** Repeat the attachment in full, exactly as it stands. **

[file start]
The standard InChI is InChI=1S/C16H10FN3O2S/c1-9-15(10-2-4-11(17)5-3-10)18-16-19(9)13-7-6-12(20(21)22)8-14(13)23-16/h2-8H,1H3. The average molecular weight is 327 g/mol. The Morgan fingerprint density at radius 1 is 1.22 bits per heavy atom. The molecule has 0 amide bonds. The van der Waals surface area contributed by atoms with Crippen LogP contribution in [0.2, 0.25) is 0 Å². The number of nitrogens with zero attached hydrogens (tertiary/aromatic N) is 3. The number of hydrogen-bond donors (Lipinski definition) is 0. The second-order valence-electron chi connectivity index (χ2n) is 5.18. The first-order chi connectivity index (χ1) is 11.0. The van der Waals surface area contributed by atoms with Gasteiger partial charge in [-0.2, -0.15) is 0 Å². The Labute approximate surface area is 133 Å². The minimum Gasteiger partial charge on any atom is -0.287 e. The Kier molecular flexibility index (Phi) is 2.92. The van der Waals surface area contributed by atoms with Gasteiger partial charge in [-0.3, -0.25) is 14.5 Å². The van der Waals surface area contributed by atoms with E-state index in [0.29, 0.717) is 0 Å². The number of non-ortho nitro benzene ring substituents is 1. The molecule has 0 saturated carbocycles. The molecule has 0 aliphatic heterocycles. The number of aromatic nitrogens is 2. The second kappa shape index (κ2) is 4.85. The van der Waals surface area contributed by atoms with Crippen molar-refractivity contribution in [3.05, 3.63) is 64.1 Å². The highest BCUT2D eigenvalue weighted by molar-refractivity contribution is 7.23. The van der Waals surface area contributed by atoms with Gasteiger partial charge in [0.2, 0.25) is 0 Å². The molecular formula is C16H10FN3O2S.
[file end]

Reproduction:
The standard InChI is InChI=1S/C16H10FN3O2S/c1-9-15(10-2-4-11(17)5-3-10)18-16-19(9)13-7-6-12(20(21)22)8-14(13)23-16/h2-8H,1H3. The average molecular weight is 327 g/mol. The Morgan fingerprint density at radius 1 is 1.22 bits per heavy atom. The molecule has 0 amide bonds. The van der Waals surface area contributed by atoms with Crippen LogP contribution in [0.2, 0.25) is 0 Å². The number of nitrogens with zero attached hydrogens (tertiary/aromatic N) is 3. The number of hydrogen-bond donors (Lipinski definition) is 0. The second-order valence-electron chi connectivity index (χ2n) is 5.18. The first-order chi connectivity index (χ1) is 11.0. The van der Waals surface area contributed by atoms with Gasteiger partial charge in [-0.2, -0.15) is 0 Å². The Labute approximate surface area is 133 Å². The minimum Gasteiger partial charge on any atom is -0.287 e. The Kier molecular flexibility index (Phi) is 2.92. The van der Waals surface area contributed by atoms with Gasteiger partial charge in [-0.3, -0.25) is 14.5 Å². The van der Waals surface area contributed by atoms with E-state index in [0.29, 0.717) is 0 Å². The number of non-ortho nitro benzene ring substituents is 1. The molecule has 0 saturated carbocycles. The molecule has 0 aliphatic heterocycles. The number of aromatic nitrogens is 2. The second kappa shape index (κ2) is 4.85. The van der Waals surface area contributed by atoms with Crippen molar-refractivity contribution in [3.05, 3.63) is 64.1 Å². The highest BCUT2D eigenvalue weighted by molar-refractivity contribution is 7.23. The van der Waals surface area contributed by atoms with Gasteiger partial charge in [0.2, 0.25) is 0 Å². The molecular formula is C16H10FN3O2S.